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Collin McHugh says there’s no timetable for when he could pitch for the Red Sox

Collin McHugh hopes to start throwing soon but acknowledged there’s no timetable for when he could pitch in a major league game.
Collin McHugh hopes to start throwing soon but acknowledged there’s no timetable for when he could pitch in a major league game.Jim Mone/Associated Press

FORT MYERS, Fla. — The regular season is less than three weeks away and the Red Sox have two holes in their rotation that are becoming more pronounced as each day passes.

Collin McHugh, who was signed to a one-year contract on Wednesday, is a good candidate to fill one of those spots. He just doesn’t know when.

The 32-year-old righthander hasn’t pitched off a mound in six months because of elbow pain related to a flexor tendon strain.

McHugh had a procedure in December that used high frequency vibrations to loosen scar tissue on the tendon.

“It seems to be going really well. We’re still in the rehab process,” he said Friday.

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McHugh hopes to start throwing soon but acknowledged there’s no timetable for when he could pitch in a major league game. It clearly won’t be any time soon.

“They’re getting to know me,” McHugh said. “I think we’ll have a better idea moving forward in a couple of weeks in figuring exactly what the road ahead looks like for me.”

The elbow pain led to two stints on the injured list with the Astros last season before McHugh was shut down for good in mid-September. He then became a free agent.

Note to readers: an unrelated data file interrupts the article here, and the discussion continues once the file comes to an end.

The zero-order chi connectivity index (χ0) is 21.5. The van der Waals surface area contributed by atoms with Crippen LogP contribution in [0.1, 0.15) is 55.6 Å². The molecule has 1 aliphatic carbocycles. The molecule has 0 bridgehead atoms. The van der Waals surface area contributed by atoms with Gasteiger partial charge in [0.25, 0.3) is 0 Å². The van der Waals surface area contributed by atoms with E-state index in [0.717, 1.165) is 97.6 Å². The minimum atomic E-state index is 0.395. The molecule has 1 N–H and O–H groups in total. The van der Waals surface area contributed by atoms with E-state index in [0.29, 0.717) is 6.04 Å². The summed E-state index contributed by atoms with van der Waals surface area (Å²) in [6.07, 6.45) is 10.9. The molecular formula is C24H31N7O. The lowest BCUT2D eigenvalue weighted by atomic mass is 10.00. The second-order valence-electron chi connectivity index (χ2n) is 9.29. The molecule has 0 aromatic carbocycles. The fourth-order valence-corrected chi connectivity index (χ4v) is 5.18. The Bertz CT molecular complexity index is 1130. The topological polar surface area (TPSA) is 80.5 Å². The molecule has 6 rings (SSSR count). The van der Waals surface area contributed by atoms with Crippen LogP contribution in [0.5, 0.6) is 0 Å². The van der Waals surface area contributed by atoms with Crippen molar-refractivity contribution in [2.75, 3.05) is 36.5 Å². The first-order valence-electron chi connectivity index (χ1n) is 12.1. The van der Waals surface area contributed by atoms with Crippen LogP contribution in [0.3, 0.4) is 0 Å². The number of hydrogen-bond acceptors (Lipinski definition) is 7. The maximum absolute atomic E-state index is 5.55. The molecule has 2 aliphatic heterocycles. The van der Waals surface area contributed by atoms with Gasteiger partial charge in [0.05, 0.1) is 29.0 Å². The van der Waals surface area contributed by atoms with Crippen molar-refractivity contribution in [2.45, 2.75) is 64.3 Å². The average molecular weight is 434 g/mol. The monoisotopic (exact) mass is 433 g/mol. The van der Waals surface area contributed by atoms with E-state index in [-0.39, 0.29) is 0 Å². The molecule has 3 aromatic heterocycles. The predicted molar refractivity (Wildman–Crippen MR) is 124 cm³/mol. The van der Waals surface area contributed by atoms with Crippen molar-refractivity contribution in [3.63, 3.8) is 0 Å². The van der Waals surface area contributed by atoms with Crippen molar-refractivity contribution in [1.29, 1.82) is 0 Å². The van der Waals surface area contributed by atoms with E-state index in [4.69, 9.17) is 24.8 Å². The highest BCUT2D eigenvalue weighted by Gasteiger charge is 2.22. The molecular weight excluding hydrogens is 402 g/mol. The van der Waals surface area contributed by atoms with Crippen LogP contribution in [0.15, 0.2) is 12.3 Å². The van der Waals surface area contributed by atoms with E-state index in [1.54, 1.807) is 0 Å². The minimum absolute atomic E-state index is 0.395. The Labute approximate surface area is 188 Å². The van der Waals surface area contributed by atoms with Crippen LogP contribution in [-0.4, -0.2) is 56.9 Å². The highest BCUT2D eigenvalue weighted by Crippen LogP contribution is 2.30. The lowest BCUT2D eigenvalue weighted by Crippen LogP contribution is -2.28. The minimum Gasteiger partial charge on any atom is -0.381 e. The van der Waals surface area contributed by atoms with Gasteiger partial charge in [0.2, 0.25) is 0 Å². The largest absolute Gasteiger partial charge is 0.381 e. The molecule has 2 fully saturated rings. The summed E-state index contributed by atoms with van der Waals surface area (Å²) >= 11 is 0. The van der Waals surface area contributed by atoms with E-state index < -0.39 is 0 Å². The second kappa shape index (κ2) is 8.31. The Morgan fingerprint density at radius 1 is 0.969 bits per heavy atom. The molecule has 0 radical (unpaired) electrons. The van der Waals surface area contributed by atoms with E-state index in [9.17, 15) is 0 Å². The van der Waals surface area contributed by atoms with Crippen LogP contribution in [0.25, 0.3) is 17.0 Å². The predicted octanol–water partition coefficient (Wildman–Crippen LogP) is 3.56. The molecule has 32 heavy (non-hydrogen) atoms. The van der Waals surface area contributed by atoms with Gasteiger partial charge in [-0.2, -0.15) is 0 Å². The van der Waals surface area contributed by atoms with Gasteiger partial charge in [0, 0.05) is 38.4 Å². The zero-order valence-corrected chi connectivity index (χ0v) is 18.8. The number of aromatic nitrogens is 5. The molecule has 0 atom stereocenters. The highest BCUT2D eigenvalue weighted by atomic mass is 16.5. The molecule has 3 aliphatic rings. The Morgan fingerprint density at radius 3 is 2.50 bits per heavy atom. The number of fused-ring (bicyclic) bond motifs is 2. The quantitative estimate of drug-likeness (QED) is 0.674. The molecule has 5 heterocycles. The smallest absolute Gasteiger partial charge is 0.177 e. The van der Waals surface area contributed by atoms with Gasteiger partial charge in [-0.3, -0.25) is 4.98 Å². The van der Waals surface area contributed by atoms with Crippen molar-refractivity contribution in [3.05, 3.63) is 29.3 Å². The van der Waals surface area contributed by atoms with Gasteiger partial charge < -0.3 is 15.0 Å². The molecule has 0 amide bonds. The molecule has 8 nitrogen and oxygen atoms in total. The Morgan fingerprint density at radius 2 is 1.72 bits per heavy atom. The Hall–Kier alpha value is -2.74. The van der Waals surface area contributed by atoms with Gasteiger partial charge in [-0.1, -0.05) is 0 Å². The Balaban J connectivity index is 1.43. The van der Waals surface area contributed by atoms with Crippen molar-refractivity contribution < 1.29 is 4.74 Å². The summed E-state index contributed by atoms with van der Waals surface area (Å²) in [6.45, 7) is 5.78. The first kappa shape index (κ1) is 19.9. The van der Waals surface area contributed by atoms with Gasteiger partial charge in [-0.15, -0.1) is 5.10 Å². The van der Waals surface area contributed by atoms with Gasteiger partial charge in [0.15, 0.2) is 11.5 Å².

The Sox signed him to a no-risk $600,000 contract with incentives based on innings and roster time that could raise his deal to as much as $4.2 million.

The Red Sox, who desperately need pitching help, were a good opportunity for McHugh. But it went beyond that.

“It’s the Red Sox, one of the most storied franchises in all of sports. I’m a huge baseball fan,” he said. “So for me, that’s kind of a pinch-me moment to look up and realize you’re playing for a team that’s been around for so long and had so many players come through here.”

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After he became a free agent in October, then-Red Sox manager Alex Cora reached out to McHugh with a recruiting pitch.

“He had nothing but great things to say about the town, the team, the organization,” McHugh said. “Glowing reviews.”

Once he can pitch, McHugh said he is open to starting or relieving.

McHugh was 0-8 with an 8.94 earned run average in 15 games for the Mets and Rockies from 2012-13. The Astros claimed him off waivers before the 2014 season.

Houston unlocked McHugh’s potential by having him abandon his sinker and throw four-seam fastballs high in the strike zone. He also further developed his slider and cutter while maintaining an above-average curveball.

It worked. He was 58-35 with a 3.63 ERA in six seasons for Houston. McHugh was a starter the first four years then became a dominant reliever in 2018.

As a member of the now vilified 2017 Astros, McHugh said it was “really awkward” for the pitchers on the team as their hitters worked with team staffers to steal signs from opposing pitchers.

“We were made to believe it was happening to us, too” he said. “We don’t know if that was true or not. That’s not a justification for doing anything, just because you think they’re doing it.

"That’s not a justification for doing something that you know is not right. Looking back, I don’t know what we could have done as pitchers. It wasn’t really our territory Maybe we could have gotten together and somehow tried to stop it. It was tough. It was tough watching that.”

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Peter Abraham can be reached at peter.abraham@globe.com. Follow him on Twitter @PeteAbe.